Saturday,22 September, 2018
Current issue | Issue 1297, (26 May - 1 June 2016)
Saturday,22 September, 2018
Issue 1297, (26 May - 1 June 2016)

Ahram Weekly

Ennahda chooses ‘Tunisiafication’

The Tunisian Ennahda Movement may be shedding its Islamist political credentials, reports Kamel Abdallah in Tunis

Al-Ahram Weekly

The Tunisian Ennahda Movement held its 10th general congress from 20 to 22 May, attended by the country’s president, Beji Caid Essebsi, and thousands of the movement’s members. The congress marked a turning point in the history of the Tunisian Islamist movement, as it focussed on separating Ennahda’s preaching and outreach work from politic.

Such moves are an attempt by the movement to distance itself from political Islam, according to observers. Political Islam has faced major difficulties throughout the Arab region, especially after the series of popular uprisings, dubbed the Arab Spring, that began in Tunisia and later spread to Egypt, Libya, Yemen and Syria in 2011.

The decision by Ennahda, led by veteran politician Rached Ghannouchi, to distance itself from political Islam can also be seen as an attempt to distance itself from the Muslim Brotherhood, with which the movement is affiliated, amid growing indications that other Islamist movements may also be prepared to follow Ennahda’s path of reassessment and political development.

The Ennahda congress saw the re-election of Ghannouchi as president by a wide margin of 800 votes, compared to the 229 gained by Fathi Al-Ayadi, head of the movement’s Shura Council, and 29 by movement figure Mohamed Al-Akrout. One hundred of the movement’s members were elected to its Shura Council, the Ennahda executive authority.

On the second day of the congress, delegates approved the movement’s bylaws and resolutions by a comfortable majority. The resolution separating the movement’s outreach work from its political activity was approved by a 90 per cent margin, according to official spokesman Osama Al-Saghir.

“The Ennahda ship must carry everyone,” said Ghannouchi at a press conference during the congress. “Tunisia must be big enough for all its children.” He pledged to make “all possible efforts for reform” and said that Ennahda will become a movement “working exclusively in politics, leaving preaching activities to civic associations”.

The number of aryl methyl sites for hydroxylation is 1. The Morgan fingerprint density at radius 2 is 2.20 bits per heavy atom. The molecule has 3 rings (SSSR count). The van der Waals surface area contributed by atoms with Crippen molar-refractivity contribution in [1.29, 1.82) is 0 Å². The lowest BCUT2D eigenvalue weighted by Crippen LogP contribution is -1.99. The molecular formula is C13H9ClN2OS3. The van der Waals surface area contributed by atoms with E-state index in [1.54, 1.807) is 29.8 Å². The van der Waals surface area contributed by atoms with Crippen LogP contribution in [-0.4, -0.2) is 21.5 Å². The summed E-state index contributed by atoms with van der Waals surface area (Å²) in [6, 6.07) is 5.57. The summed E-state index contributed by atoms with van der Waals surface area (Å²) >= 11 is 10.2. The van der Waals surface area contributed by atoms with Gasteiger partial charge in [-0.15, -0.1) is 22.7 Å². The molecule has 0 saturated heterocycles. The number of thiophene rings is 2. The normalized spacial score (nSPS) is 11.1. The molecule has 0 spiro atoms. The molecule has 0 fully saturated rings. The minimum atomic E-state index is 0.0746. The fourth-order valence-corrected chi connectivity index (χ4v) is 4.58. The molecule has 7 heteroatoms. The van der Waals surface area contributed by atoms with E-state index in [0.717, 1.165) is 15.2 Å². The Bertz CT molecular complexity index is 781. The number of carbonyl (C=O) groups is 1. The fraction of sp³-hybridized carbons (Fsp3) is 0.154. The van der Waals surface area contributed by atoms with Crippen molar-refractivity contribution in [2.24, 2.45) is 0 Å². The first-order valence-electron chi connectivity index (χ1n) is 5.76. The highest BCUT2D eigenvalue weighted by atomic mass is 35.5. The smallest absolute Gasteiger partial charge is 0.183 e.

The decision to sever the two activities raised questions about how serious the movement was about carrying out the step. It also sparked questions about the ramifications of the decision for politics in Tunisia, its regional impact, and the willingness of Ennahda supporters from around the country to accept such major shifts, according to observers.

Tunisian researcher Abdel-Haqq Al-Zamouri said the congress was important for the future of the movement and the political, social and security situation in the country. He noted that it had come at a time of extremely complex political, social and economic conditions in Tunisia, with sharp polarisation on questions of identity and a wide gap between the elite and the population as a whole.

At the same time, deteriorating economic conditions pose numerous challenges to Tunisian decision-makers, as do regional and international divisions over the conflicts in Syria, Yemen and Libya. The Arabs are split on these matters as a whole, and there is no regional consensus on the issue of foreign intervention in the countries of the Arab Spring.

Al-Zamouri said that the terrain on which Ennahda has been operating became “increasingly complex” as a result of the movement’s inability over the past five years to resolve pressing organisational, political and doctrinal matters. He attributed this to Ennahda’s involvement in managing transitional issues, either as a leader in government or as an important participant.